Matthew d'Ancona is the Editor of the Spectator. He contributes regularly to several other publications and makes frequent radio and television appearances. He appeared in Prospect's list of Britain's 100 most influential intellectuals, as reported in the Independent (23 June 2004).
Niklas Natt och Dag
Niklas Natt och Dag is a member of the oldest surviving noble family in Sweden. His ancestors were responsible for the murder of the rebel Engelbrekt in 1436, commanded the army that lost Stockholm to the Danes in 1520, and were forced into exile after having demanded the abdication of Charles XIV in 1810. His surname, Natt och Dag, translates into Night and Day. The origin of this slightly unusual name is the family crest, a shield split horizontally in gold and blue.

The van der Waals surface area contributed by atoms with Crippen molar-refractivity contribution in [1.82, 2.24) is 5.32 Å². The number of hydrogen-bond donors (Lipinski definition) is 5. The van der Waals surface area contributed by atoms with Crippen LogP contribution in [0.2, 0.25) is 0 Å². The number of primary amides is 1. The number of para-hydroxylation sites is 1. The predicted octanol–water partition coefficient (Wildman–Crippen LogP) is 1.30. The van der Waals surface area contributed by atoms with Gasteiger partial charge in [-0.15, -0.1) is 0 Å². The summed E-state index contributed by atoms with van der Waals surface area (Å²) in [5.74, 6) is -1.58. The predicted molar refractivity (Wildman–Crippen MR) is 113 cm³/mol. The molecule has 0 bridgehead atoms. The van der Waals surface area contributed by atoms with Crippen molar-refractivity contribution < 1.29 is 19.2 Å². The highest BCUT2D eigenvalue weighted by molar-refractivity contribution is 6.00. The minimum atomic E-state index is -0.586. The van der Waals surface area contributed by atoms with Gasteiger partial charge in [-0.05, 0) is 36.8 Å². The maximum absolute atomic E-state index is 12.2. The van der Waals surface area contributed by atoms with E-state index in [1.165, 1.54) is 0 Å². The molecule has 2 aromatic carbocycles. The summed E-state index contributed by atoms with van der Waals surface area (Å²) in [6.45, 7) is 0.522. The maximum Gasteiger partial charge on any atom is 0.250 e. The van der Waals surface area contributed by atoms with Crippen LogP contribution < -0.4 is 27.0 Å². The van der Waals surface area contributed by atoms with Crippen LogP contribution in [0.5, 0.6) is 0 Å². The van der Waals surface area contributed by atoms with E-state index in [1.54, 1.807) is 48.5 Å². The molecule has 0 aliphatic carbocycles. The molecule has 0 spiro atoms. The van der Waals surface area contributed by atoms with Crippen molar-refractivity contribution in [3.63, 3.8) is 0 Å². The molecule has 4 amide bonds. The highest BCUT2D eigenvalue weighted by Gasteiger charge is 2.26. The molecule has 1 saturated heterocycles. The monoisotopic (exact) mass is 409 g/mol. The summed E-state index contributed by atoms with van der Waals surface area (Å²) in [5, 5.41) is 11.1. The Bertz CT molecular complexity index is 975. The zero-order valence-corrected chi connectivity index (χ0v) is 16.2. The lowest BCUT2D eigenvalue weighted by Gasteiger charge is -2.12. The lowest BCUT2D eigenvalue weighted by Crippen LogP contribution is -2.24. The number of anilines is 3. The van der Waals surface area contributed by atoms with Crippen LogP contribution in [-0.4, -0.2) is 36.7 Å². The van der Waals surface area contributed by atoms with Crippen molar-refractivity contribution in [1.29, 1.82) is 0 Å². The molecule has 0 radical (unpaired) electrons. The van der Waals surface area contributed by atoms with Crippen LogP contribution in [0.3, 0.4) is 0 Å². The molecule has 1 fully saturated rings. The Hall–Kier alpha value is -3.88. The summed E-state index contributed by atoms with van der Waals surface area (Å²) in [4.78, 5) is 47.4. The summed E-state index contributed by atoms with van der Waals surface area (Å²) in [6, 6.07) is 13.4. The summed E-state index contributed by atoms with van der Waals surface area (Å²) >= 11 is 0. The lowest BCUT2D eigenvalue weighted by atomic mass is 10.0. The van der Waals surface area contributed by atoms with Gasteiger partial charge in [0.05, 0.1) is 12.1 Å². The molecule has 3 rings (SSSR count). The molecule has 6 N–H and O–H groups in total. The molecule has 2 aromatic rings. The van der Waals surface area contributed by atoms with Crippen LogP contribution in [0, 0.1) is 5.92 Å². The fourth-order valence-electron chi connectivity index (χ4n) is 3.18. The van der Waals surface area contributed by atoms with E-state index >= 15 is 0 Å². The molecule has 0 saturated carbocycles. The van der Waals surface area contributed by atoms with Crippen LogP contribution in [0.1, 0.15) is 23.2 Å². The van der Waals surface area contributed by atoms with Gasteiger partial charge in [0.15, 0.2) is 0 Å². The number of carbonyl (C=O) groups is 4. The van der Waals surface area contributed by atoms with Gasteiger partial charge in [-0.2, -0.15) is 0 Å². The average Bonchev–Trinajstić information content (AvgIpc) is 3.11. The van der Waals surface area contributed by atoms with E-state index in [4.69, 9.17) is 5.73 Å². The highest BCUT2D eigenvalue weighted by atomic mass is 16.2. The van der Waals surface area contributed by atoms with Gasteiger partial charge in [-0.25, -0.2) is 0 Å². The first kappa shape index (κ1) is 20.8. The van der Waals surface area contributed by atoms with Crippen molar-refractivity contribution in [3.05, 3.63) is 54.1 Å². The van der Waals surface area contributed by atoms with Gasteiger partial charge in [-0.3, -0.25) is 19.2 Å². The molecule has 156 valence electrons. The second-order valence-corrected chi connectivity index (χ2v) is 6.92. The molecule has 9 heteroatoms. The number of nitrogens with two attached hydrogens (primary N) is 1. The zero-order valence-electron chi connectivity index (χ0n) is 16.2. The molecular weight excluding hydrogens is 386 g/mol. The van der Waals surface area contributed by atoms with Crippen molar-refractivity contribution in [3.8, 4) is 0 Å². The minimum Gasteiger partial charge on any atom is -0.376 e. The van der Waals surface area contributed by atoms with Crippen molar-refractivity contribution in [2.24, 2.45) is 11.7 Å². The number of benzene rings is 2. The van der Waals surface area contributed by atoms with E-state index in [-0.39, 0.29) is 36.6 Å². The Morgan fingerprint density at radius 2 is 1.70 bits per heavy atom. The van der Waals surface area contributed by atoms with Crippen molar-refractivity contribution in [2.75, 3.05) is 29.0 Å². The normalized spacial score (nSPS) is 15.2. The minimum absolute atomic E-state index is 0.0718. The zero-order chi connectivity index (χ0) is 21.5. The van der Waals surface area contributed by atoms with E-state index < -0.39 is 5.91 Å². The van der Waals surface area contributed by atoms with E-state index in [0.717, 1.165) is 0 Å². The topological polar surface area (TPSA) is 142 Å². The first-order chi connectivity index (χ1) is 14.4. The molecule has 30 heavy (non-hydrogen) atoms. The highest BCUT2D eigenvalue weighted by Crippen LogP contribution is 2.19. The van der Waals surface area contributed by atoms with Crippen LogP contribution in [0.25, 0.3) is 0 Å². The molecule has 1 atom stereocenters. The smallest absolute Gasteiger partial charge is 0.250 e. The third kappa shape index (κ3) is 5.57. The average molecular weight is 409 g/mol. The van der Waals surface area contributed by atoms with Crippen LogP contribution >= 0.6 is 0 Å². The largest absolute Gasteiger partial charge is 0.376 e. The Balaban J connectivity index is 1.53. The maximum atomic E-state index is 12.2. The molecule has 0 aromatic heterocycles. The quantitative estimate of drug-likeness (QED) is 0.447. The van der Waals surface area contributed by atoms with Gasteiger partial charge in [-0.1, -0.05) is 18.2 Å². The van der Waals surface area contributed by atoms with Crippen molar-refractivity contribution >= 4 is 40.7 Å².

Tess Daly worked as a model for ten years before moving to New York where she began to write for the likes of Paper magazine. Tess made her first television presenter appearance on The Big Breakfast in 2000. She has gone on to present numerous shows including ten series of Strictly Come Dancing. Tess writes a weekly fashion column for The Mirror and has her own award winning Daly Beauty range. Her debut novel The Camera Never Lies was published in 2011 following publication of The Baby Diaries in 2010 which documents her journey through motherhood. Her second novel, It's Up to You, New York is published in April 2013 Tess is mum to two daughters Phoebe and Amber.